• Massive student debt? We’re told we should have worked our way through college (despite the fact that no college kid can get a job that will fully pay tuition semester by semester).
  • Not in our dream career? We’re told that we shouldn’t be settling for a retail job. (The phrase “didn’t you get a degree in _____, though?” comes to mind.)
  • Didn’t make it through college? We are immediately questioned about our academic performance. (Never mind that some of us couldn’t afford it or don’t have the stability, health, or temperament for college. It’s truly not for everyone.)
  • Don’t have a car? People just stare and laugh. (I’ve taken the bus for the past seven years and it works fine for me for now, thanks.)

It’s sad, really, that we are, all of us, all ages and generations, so insecure that we have to trash people for the paths their lives have taken. But what can we do it?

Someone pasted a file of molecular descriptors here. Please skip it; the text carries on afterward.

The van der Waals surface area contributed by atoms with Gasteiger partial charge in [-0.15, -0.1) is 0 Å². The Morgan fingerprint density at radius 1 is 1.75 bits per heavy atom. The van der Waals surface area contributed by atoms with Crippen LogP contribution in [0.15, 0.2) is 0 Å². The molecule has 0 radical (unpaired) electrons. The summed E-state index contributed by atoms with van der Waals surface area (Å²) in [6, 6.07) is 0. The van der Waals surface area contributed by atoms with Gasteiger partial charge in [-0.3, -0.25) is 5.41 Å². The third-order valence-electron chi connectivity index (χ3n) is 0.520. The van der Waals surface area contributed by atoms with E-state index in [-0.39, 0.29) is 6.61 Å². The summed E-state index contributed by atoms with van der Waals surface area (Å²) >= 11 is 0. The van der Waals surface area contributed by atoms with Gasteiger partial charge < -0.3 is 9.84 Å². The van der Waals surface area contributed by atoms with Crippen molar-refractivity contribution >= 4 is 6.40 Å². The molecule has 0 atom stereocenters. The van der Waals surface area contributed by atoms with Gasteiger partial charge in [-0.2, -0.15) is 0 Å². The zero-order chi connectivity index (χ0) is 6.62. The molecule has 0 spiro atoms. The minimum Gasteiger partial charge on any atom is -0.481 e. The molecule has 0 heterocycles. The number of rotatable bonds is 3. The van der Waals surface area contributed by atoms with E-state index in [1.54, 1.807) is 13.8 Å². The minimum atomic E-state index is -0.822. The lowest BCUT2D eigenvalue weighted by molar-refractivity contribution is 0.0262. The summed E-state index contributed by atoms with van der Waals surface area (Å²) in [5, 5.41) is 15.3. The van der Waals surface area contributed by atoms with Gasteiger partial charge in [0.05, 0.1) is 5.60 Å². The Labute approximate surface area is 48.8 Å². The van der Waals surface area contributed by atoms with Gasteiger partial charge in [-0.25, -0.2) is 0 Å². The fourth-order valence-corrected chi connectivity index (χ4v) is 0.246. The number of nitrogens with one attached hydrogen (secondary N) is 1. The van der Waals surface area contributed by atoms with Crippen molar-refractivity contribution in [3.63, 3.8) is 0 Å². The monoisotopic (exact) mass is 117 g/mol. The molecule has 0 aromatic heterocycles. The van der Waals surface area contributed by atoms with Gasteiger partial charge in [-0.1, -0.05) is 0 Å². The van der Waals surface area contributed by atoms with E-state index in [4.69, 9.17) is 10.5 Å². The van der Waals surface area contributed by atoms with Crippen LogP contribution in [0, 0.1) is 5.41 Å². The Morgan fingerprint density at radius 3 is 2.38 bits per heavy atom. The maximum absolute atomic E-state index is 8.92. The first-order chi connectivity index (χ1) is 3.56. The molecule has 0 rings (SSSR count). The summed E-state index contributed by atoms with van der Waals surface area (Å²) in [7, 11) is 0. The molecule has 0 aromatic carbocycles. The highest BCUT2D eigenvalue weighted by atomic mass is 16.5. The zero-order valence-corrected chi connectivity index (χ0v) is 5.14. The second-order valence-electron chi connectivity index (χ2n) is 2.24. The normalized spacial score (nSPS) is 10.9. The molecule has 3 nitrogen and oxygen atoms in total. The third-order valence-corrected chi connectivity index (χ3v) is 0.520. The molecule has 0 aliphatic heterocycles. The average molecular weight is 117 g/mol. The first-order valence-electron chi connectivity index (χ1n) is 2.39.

Know thyself. And then love thyself anyway.

It’s not easy. It’s a big task. But it can start small: Spend a dollar more to get the body wash you actually like. Pull that one really comfy, soft T-shirt out of the closet, and wear it when you’re at home (or, hell, out and about). Replace some of your super-processed candy bar snacks with fruit. (I’m not being judgemental – this is just one thing that really helps me feel like I’m properly caring for myself.)

Then try bigger things. Treat yo self. Take yourself on a micro-vacation to a local park or lake. Sit with your favorite book, even if you’ve read it a hundred times, and read. Spend a little time every day journaling. Be gentle with yourself when you screw up at work. Clean up your act when appropriate, but don’t join the crowd of people who will beat you up about it. “The world is going to be hard enough on you; they don’t need you to volunteer to help with the task.”